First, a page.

CAPE ELIZABETH — I’m pleased, and I am sad.

I’m pleased because there has been such an outpouring of support for the asylum seekers in Portland. Whether it’s the political, financial, corporate or volunteer response, Portland remains a location that has not forgotten its soul.

But I’m sad, too. I’m sad that the same level of engagement from politicians, banks, companies, landlords and volunteers is absent toward the many people who are without homes.

I don’t live in Portland, but I work out there, eat there, shop there and, yes, drive there every, single day. Yes, I spend a LOT of money in the city each year.

During these times, I see homeless people – families, veterans and singles – everywhere. Whether I’m at Silly’s on the Hill or 557 on Congress, it’s hard to ignore this sad visual aesthetic in this great city. Where are the free trips to the Head Light for the homeless? Where is the robust response of a period of rent-free housing for these individuals? My God, the veterans alone, on average, comprise over 10 percent of our nation’s homeless. Where is the outpouring of substance abuse support? Mental illness counseling?

Nearly $900,000 raised in private donations for the asylum seekers? Can you even imagine …

We have a governor with a heart – just how far does her heart stretch? I’ve heard nowhere near as many comments from her (and other politicians) about Portland’s homeless as I’ve heard from Maine’s politicians about the urgency of supporting the asylum seekers. These should not be mutually exclusive items on a culture’s agenda.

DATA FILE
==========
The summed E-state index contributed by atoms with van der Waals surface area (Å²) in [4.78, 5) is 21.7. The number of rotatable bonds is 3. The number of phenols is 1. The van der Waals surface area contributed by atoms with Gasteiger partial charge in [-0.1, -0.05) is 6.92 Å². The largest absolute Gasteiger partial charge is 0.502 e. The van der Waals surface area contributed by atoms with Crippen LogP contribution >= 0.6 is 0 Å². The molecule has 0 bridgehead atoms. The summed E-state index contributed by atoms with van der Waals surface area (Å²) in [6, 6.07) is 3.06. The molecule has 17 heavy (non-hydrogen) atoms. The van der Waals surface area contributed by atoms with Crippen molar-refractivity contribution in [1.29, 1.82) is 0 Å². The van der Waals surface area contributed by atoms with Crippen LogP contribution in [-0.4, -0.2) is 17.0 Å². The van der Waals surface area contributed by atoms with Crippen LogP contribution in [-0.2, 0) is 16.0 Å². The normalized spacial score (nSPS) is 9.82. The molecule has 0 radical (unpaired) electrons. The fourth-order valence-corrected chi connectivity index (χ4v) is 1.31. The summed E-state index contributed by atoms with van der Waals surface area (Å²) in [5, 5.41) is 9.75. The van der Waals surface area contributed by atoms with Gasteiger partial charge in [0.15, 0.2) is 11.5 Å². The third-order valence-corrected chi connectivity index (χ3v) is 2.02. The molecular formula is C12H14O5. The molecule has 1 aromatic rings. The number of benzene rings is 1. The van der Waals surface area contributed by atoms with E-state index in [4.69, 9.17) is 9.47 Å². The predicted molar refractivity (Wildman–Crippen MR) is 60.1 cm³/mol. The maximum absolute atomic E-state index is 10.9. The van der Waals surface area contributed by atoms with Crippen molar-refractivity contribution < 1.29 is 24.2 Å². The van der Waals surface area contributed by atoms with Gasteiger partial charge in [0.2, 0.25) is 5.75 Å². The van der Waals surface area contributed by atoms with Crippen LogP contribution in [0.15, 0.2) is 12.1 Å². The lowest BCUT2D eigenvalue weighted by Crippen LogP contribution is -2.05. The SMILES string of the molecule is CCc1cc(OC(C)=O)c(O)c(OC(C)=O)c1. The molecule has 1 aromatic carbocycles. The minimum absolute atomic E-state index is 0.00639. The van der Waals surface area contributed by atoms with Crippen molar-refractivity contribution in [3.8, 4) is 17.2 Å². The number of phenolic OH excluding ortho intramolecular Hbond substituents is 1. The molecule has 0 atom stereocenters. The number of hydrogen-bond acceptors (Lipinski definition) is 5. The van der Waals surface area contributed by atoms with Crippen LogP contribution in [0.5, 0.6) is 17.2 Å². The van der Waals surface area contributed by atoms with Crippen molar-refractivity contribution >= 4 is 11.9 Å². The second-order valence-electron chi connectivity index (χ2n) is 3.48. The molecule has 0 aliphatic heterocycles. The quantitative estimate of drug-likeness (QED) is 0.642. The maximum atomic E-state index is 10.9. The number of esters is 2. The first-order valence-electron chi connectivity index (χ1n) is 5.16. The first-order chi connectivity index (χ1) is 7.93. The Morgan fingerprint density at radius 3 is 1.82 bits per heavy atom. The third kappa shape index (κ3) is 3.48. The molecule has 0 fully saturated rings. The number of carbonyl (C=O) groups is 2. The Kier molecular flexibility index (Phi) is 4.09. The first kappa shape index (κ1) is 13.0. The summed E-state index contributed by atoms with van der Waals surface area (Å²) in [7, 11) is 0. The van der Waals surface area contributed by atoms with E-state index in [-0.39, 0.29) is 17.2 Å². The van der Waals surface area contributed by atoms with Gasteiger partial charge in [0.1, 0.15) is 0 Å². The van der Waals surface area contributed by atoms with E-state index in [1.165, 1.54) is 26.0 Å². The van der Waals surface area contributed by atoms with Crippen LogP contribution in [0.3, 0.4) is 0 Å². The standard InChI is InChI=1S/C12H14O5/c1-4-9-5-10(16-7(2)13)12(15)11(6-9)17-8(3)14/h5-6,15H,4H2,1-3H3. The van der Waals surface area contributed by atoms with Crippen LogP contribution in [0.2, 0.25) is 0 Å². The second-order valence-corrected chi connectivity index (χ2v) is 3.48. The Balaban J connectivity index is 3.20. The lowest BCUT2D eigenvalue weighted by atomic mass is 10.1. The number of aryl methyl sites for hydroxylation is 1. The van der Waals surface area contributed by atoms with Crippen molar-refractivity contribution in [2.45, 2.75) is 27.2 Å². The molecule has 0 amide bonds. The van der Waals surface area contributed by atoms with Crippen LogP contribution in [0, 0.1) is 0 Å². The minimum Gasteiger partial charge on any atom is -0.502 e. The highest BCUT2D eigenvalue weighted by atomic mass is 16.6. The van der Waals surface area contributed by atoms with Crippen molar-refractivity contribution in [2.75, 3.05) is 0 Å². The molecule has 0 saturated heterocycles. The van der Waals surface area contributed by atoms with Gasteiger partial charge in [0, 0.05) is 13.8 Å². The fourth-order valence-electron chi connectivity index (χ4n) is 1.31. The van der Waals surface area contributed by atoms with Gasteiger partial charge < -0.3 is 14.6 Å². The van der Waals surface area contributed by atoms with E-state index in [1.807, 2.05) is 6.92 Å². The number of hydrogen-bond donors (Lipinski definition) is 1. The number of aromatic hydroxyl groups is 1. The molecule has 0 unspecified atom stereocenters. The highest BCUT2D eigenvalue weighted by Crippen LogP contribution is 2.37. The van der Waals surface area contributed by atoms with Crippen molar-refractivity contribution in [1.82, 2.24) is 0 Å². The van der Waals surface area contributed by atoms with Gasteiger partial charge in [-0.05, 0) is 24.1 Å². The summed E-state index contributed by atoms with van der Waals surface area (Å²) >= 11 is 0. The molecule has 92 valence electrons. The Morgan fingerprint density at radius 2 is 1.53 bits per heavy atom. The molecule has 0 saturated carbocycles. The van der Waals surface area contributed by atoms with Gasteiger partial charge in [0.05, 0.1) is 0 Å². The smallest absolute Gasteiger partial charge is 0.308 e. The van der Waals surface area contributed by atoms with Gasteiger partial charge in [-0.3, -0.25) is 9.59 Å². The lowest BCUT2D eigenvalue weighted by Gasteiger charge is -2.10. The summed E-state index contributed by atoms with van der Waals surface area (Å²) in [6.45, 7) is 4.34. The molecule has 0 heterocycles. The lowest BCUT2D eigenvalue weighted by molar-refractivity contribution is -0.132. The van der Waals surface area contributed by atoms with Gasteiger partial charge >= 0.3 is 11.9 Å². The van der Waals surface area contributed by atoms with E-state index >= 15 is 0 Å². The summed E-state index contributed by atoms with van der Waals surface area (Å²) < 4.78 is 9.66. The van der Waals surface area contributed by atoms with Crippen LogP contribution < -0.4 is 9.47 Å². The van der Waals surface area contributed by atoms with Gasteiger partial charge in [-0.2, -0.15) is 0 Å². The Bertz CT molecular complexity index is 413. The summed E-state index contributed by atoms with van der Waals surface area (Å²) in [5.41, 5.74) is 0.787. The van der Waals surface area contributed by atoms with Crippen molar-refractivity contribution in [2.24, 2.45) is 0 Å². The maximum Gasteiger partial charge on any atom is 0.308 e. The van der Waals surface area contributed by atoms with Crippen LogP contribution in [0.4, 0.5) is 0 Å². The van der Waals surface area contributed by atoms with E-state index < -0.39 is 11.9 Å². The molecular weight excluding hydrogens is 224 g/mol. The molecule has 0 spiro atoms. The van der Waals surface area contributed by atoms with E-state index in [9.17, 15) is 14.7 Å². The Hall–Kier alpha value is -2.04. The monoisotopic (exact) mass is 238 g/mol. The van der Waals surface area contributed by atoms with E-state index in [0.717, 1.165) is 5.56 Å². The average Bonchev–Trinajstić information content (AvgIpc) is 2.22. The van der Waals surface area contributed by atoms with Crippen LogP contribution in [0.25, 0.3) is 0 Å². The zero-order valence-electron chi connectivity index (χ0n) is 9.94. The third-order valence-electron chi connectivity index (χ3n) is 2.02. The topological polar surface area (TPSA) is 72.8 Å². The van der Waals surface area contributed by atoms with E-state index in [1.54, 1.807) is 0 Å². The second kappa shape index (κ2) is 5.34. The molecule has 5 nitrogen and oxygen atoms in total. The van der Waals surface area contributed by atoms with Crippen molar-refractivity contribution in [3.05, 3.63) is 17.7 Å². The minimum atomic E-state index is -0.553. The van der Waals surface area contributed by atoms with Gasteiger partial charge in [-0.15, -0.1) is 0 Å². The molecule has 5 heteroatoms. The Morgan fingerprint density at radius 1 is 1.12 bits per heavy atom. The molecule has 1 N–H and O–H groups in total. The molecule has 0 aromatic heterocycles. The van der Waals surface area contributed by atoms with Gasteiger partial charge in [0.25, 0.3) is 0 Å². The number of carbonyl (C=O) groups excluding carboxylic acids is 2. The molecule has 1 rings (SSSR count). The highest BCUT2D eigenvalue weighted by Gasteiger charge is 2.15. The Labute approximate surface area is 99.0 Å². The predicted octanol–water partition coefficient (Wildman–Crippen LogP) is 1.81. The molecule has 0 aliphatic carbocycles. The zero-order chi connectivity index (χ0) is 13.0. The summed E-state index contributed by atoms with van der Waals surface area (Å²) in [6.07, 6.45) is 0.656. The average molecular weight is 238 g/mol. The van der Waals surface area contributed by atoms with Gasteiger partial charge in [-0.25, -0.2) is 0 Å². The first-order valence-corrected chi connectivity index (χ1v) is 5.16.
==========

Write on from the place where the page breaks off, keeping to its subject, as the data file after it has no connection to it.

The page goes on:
I haven’t done so, but I bet if I surveyed my own town of Cape Elizabeth, the majority of residents would support giving a portion of the ridiculous fees at Fort Williams to assist Portland’s homeless. After all, homelessness transcends community location; it’s a preventable tragedy that should demand the attention of everyone. But in Cape Elizabeth, like so many other communities, as long as homeless people are not standing in front of the IGA or CVS, the town is assumed to have homelessness under control.

In this short opinion piece, I won’t be arrogant enough to provide the solutions to homelessness. But I think that anyone reading this can donate their time, resources and money – in the same way that Portland has done so for the 70 families in the Expo. I would, however, recommend that be one of your first steps toward helping. My own donations to this great organization over the years could never match what has been given to the asylum seekers. Yet the sheer number of those needing food and essentials is much more overwhelming than the 300-plus migrants who recently arrived in the city.

I would hate if anyone believes that I’m pitting one group against the other. This issue is a “both-and,” not an “either-or,” and I hope my words would stimulate action on behalf of those who have struggled in our communities on a daily basis – for years.

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